Collecting APM Data under the Umbrella of an APCD
Healthcare models are increasingly shifting from payments based on a fee-for-service methodology to a more value-based system. Collectively known as Alternative Payment Models (APM), these approaches focus on providing incentives for delivering high-quality and cost-efficient care, as opposed to reimbursement based strictly on the volume of visits or services performed.
Unfortunately, as these things often go, state data collection efforts have not kept up with the trend towards APMs. In fact, out of the 25+ multi-payer databases that are currently being operated across the country, only two are collecting data on APM payments to augment the FFS claims payments they collect in their APCD.
In this blog post, we’ll explore the steps the State of Oregon took to develop an APM data collection model under the umbrella of their state APCD statute. Along the way, we’ll also share a few tips for those states or organization who are interested in doing something similar.
- Determining Why You Want to Collect APM Data
The first question that the Oregon Health Authority (OHA) grappled with was whether the need for APM data truly merited the creation of a new data collection stream.
OHA felt strongly that APM data would be necessary to provide a more complete picture of healthcare spending in the state. In other words, OHA’s ability to accurately assess how much was being spent on healthcare and whether those dollars were being spent well, rested on its ability to capture non-claims-based payments. Oregon also knew the issue would continue to grow more significant as APM adoption increased.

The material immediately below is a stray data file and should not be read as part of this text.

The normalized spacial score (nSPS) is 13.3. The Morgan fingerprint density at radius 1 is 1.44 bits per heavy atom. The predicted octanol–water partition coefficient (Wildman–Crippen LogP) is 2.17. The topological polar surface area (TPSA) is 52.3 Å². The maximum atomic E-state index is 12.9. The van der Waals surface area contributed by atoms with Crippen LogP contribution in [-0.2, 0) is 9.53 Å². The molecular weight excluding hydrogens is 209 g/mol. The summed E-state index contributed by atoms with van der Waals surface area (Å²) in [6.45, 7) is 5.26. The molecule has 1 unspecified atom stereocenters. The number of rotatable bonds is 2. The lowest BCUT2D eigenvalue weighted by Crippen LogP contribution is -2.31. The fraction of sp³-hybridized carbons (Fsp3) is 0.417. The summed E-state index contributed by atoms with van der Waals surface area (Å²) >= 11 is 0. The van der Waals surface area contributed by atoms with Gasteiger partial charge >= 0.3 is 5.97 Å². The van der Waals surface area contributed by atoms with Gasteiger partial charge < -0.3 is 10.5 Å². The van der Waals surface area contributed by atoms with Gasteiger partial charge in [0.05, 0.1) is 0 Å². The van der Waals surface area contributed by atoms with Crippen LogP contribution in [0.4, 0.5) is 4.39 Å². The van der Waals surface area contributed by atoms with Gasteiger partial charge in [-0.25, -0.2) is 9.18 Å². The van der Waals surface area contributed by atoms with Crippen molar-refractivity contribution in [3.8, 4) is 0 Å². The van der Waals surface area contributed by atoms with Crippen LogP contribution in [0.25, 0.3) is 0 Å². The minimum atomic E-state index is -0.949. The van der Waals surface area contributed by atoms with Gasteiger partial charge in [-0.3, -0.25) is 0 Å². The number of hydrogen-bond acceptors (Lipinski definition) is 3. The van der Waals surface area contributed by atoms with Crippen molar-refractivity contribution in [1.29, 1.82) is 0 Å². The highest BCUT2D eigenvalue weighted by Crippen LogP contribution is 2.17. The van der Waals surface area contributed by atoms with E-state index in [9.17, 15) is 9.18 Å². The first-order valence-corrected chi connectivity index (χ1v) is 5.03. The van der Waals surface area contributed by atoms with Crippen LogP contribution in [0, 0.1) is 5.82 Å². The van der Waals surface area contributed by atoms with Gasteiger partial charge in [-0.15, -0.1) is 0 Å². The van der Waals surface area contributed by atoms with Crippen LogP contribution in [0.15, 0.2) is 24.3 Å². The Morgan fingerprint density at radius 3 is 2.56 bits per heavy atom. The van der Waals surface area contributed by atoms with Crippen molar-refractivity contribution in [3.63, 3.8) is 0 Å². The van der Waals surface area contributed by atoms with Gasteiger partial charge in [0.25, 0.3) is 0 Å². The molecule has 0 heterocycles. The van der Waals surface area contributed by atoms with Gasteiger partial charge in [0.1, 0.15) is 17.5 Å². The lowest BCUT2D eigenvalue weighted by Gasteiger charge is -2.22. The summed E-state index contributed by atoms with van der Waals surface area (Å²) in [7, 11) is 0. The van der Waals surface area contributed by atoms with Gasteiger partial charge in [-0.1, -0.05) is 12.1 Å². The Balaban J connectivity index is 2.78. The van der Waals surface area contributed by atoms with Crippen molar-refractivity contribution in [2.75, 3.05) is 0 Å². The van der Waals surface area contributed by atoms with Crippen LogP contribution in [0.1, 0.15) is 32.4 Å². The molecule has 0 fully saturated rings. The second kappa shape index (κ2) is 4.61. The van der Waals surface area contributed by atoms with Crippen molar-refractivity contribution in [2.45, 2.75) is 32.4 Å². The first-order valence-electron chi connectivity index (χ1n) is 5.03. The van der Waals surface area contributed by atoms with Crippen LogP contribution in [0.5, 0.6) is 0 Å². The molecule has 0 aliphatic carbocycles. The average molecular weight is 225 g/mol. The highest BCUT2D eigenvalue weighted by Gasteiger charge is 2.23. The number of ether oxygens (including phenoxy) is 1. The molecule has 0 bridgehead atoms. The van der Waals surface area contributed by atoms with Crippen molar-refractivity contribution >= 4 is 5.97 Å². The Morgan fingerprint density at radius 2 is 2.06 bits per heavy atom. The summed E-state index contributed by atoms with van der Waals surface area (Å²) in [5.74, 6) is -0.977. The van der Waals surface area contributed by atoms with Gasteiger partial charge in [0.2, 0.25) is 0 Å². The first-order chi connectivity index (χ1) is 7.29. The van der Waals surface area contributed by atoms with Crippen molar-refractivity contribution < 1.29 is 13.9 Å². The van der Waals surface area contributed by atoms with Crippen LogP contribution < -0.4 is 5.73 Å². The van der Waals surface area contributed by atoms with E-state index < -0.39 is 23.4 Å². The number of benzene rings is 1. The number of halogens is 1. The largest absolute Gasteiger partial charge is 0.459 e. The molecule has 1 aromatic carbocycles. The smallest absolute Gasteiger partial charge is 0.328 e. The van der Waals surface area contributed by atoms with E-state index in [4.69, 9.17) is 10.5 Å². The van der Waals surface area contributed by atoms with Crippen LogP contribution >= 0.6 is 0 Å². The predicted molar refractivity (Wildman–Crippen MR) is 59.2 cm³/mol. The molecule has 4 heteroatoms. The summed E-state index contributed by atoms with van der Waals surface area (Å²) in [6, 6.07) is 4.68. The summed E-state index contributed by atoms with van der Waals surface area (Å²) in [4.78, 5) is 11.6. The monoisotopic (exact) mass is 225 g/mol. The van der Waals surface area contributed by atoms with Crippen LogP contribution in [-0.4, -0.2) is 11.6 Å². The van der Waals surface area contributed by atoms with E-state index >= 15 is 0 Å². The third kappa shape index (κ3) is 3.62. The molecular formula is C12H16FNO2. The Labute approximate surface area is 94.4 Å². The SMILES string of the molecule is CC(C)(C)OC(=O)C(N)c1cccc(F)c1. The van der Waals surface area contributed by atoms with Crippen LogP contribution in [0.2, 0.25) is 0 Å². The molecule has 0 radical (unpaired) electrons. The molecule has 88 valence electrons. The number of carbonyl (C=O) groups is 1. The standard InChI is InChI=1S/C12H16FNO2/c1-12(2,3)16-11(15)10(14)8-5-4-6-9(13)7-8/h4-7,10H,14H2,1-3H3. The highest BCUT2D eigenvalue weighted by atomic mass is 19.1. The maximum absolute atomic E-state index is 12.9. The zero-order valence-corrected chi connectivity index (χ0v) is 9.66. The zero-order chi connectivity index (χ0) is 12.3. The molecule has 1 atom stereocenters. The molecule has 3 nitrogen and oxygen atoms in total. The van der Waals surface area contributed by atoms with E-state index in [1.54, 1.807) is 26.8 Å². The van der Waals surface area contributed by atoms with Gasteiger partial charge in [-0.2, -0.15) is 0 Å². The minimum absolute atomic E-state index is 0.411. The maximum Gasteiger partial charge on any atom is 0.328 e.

OHA was also under some political pressure to collect APM data. In recent years, legislation had been passed charging OHA with collecting data on healthcare payment reform, the comparative effectiveness of various payment models, and the total medical spending allocated to primary care each year. Of course, all of these tasks required the collection of data on APMs. Moreover, there were two other pieces of legislation that placed particular emphasis on measuring the percentage of total medical spending going towards primary care. Since many APM arrangements focus on payments to primary care providers, OHA knew they had to begin collecting this data.
What Do You Mean by APM Data?
Once OHA decided that the collection of APM data was imperative, they needed to agree on the types of APMs they were interested in and how to define each one. This step was important because different insurers or organizations often have different definitions for APM arrangements. Below are the working definitions Oregon used.
|APM Type||APM||Basis of Payment||How a Provider Gains|
|Performance Incentives||Pay-for-Performance (P4P)
|Provider receives reward/penalty for meeting quality goals
|Provider is rewarded for meeting goals|
|Provider receives reward/penalty for meeting spending targets
|Provider receives single per-patient payment to provide necessary services during contract period||Provider spends less than set payment|
Episodes of Care
|Provider receives a set payment for all care related to a defined “episode”|